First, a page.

The thesis advanced in "Rock Style" is that individual rockers had a transformative effect on fashion. The evidence lies in their stage costumes: Elvis Presley's gold lamé suit and the Beatles' Sgt. Pepper's Lonely Hearts Club Band outfits and Janis Joplin's feathery ensembles and George Clinton's outsize rabbit-and-fox fur coat and David Bowie's metallic clown suit and Madonna's peach-colored conical bras and Beck's cream cotton Nehru getup and Tori Amos' (Tori Amos'?) lilac jumpsuit, all looking suitably outrageous if somewhat wilted behind glass. The whole glorious spectacle is thrilling to look at, even absent the performers. For the categorically minded, there is a nominal division of styles: icons (Elvis and the Beatles); poets and dreamers (Janis, the Artist Formerly Known as Prince, Bruce Springsteen); rebels (Lou Reed, Alice Cooper, Courtney Love); and the categories of brilliant disguise (Bowie, Bono, Björk) and high style (Cher, Madonna, Puff Daddy).
But fun like this we could have watching old video clips on VH1. The Met, after all, is supposed to be an educational institution. So what do we learn from the show about the history or sociology or even the aesthetics of rock music or fashion? Can we say that Janis Joplin's and Jimi Hendrix's romantic thrift-store eclecticism created the late hippie look, or emerged out of it? Ditto with Mick Jagger's and Bowie's androgyny and the disco aesthetic of the late 1970s, or Kiss' heavy-metal goofiness and punk? What about rock itself? How did it change once music videos made a band's appearance more important than its sound?
There are no answers, because "Rock Style" 's wall captions are stunningly fatuous. "The concept of the rock artist as poet--even visionary--endures, and many performers uphold the tradition in their music and dress," reads a typical one. (The wall commentary at Costume Institute, which was overseen by fashion historian Richard Martin until his death last month, has not always been this insipid. The bubbleheadedness in this show surely reflects Hilfiger's input.) The videos, etc., are no help either. The book exhibits a modicum of historical consciousness; it's broken up into periods, at least. But it is also stuffed with Hilfiger's personal reminiscences about serving as designer to the stars, which are as presumptuous as they are empty: "Making clothes for Keith [Richards] is easy, because he knows exactly what he wants."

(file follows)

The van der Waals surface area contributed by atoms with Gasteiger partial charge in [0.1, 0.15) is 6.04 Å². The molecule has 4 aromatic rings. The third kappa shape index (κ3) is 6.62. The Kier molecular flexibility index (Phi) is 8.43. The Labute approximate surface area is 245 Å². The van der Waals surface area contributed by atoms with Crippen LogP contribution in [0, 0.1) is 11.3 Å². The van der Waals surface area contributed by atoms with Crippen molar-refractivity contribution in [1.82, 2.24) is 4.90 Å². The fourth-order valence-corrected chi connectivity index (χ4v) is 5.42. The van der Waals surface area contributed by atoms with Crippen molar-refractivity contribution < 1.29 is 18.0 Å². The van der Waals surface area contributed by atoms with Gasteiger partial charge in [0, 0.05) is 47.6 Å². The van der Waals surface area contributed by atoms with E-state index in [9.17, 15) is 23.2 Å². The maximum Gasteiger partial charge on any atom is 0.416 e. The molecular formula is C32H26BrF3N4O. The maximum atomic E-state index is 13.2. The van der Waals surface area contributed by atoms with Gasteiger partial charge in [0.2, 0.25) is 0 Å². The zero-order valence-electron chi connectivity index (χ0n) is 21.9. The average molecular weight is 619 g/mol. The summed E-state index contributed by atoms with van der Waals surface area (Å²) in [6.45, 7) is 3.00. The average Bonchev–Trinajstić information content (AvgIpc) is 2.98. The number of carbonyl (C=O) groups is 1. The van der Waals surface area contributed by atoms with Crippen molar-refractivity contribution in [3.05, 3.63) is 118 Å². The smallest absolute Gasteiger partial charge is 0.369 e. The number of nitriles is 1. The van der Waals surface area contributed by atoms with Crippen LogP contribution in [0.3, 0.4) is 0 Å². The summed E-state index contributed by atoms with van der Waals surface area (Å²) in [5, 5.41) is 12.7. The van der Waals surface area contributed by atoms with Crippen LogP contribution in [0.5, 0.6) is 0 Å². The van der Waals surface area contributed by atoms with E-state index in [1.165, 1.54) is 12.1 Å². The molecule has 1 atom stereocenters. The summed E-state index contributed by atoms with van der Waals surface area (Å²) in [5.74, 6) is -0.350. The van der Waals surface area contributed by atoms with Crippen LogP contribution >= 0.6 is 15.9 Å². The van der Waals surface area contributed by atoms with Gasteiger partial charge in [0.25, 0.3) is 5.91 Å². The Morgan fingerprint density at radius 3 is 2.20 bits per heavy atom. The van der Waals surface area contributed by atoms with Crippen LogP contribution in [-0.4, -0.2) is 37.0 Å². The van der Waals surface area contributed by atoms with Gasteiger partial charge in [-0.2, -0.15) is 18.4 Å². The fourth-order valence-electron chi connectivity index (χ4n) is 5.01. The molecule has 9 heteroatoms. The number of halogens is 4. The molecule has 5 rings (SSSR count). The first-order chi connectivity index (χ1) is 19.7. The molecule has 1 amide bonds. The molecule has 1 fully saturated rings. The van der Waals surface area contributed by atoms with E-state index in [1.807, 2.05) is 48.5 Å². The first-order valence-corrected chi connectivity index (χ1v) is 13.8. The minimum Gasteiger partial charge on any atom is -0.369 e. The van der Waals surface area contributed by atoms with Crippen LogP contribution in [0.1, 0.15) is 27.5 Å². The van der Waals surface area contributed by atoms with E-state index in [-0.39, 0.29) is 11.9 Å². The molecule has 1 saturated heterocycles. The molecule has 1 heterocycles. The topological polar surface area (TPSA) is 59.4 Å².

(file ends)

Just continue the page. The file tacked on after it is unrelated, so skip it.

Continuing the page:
In the end, all we have to go on are the costumes themselves. That's plenty, of course--Culturebox would never discourage you from going anywhere to see Michael Stipe's gray-blue sheer organza suit, a beautiful embodiment of androgynous glamour, or the wholly deconstructed Edwardian getup Jean-Paul Gaultier designed for Madonna, with its exuberant bursts of taffeta, twill, and satin, as well as an over-the-top silk top hat. It's hard to keep in one's mind just how out-there David Bowie once was, so it's instructive to see his black quilted jumpsuit from the mid 1970s, the thighs of which are so exaggerated they form a perfect vertical disc, then taper in neatly at the knees. Get the book--which, Culturebox forgot to mention, is very snazzily designed--and give it to the most rock-and-fashion-conscious teen-agers you know. Just don't expect it to add to their ability to analyze the activity they're so obsessively devoted to. Those insights will have to wait for a less synergistic occasion.